Most patients experience a patch of skin numbness, about the size of their hand just beyond the incision site of an anterior hip replacement. This patch of skin numbness will not affect your function.
Leg Length differences
Often after hip replacement, the operated leg is slightly longer than before surgery. This is often favourable because arthritic hips are often shorter than non-arthritic hips. Dr. Cayen will use either x-ray or computer navigation technology during your hip replacement surgery in an attempt to make leg lengths as even as possible during surgery. A leg length difference of more than 2cm after surgery is very rare, unless there was a significant leg length difference before surgery. Many leg length differences immediately after surgery “even out” with time as the pelvis adjusts.
Some blood loss during hip replacement is normal. Blood loss requiring a blood transfusion after surgery is rare unless you are anemic (low hemoglobin levels) before surgery or you are having both your hips replaced at once. You will be sent for blood work when you book your surgery to make sure that you are not anemic. If you are anemic before surgery, we will refer you to our Patient Blood Management Coordinator who may suggest ways to build up your hemoglobin levels prior to your surgery.
The lifetime risk of a serious infection after a hip replacement is approximately 1%. Some of these infections occur soon after surgery, but most occur months or years afterwards. The treatment for serious (deep) infections includes revision surgery and IV antibiotics.
More commonly, patients can get less serious skin infections “cellulitis”, which can often be treated with antibiotics that can be taken by mouth. Sometimes surgeons will opt to “wash out” a skin infection in the operating room if the cellulitis gets serious.
People at higher risk for infection include patients with poorly controlled diabetes, patients with morbid obesity (BMI more than 40), patients who are immunocompromised, or are taking immunosuppressant drugs, patients with peripheral vascular disease and smokers. An ongoing infection at the time of surgery from another source (eg active urinary tract infection, tooth abscess, diabetic foot infection) can increase your risk of infection after surgery.
In order to prevent infection, your surgeon will give you one dose of antibiotics through your IV in the operating room before your surgery. You will get another dose after your surgery. Growing evidence suggests that prolonged administration of antibiotics after your surgery does not prevent infection.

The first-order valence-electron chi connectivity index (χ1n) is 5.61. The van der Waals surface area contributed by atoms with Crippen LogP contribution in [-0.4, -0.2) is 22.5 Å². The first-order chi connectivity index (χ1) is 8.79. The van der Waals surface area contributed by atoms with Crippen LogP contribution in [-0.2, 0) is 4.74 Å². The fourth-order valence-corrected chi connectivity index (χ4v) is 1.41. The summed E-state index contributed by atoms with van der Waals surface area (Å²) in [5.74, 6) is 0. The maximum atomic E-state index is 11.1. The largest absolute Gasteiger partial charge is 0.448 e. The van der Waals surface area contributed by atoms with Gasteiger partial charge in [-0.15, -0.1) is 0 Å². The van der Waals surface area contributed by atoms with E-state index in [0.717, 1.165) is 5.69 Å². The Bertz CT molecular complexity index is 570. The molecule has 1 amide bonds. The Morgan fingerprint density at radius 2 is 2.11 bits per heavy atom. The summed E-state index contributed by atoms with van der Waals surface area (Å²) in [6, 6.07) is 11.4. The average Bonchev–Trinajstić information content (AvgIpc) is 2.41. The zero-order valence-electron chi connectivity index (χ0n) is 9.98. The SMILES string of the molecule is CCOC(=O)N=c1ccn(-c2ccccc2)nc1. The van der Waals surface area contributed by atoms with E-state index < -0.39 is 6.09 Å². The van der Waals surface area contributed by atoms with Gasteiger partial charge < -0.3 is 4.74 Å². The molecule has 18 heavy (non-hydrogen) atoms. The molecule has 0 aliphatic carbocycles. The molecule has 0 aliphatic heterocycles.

The symptoms of infection include fevers, redness around the wound, persistent leaking from the wound and increasing pain in a previously well-functioning joint replacement. If you think you are developing an infection around your hip replacement, call your orthopaedic surgeon’s office as soon as possible or go to your nearest emergency department.
Blood clots in leg veins can occur after hip surgery. Your surgeon will prescribe a medication for you to take after your surgery in order to prevent blood clots. If a clot develops in a deep leg vein (deep vein thrombosis – DVT) above the knee, it will need to be treated with stronger blood thinners. Above knee DVTs need to be taken seriously because they can cause clots that go to the lungs (pulmonary embolus), which is a serious condition. If you have previously had a DVT, please let your surgeon know prior to your surgery.
Pain after Hip Replacement
It is normal to have some soreness in the hip after anterior hip replacement. This soreness typically improves significantly over the first 6 weeks after surgery. Many people still experience soreness up to 3-6 months after surgery. Barring complications, hip replacement surgery can help with 85-90% of hip pain at the 3-month mark. It is important to know that although most patients enjoy improved function, improved mobility and significant pain relief after recovery, a hip replacement does not typically feel like a “normal” hip.
Although unusual, hip dislocation is when the ball of the hip replacement comes out of the socket. If this happens, you will know that something is wrong and will need to go to your nearest emergency department to have the hip put back into place. The most common reason this happens is bending forward or twisting awkwardly. Other reasons for hip dislocation include infection, component malposition and shortening of the leg after surgery. The risk of dislocation is highest in the first 3 months after surgery. Recurrent hip dislocations sometimes require revision surgery. The risk of hip dislocation after the anterior approach is theoretically lower than the risk of dislocation after the posterior approach.
The metal components of the hip replacement are meant to bind with your bone in the first 3-6 months after surgery. Over the years however, this bond can loosen, requiring a revision of the components. Less common causes of early loosening include infection or failure of the components to bond to bone after implantation.
Damage to Blood Vessels or Nerves
Damage to major blood vessels or nerves causing permanent muscle weakness is exceptionally rare, especially from the anterior approach.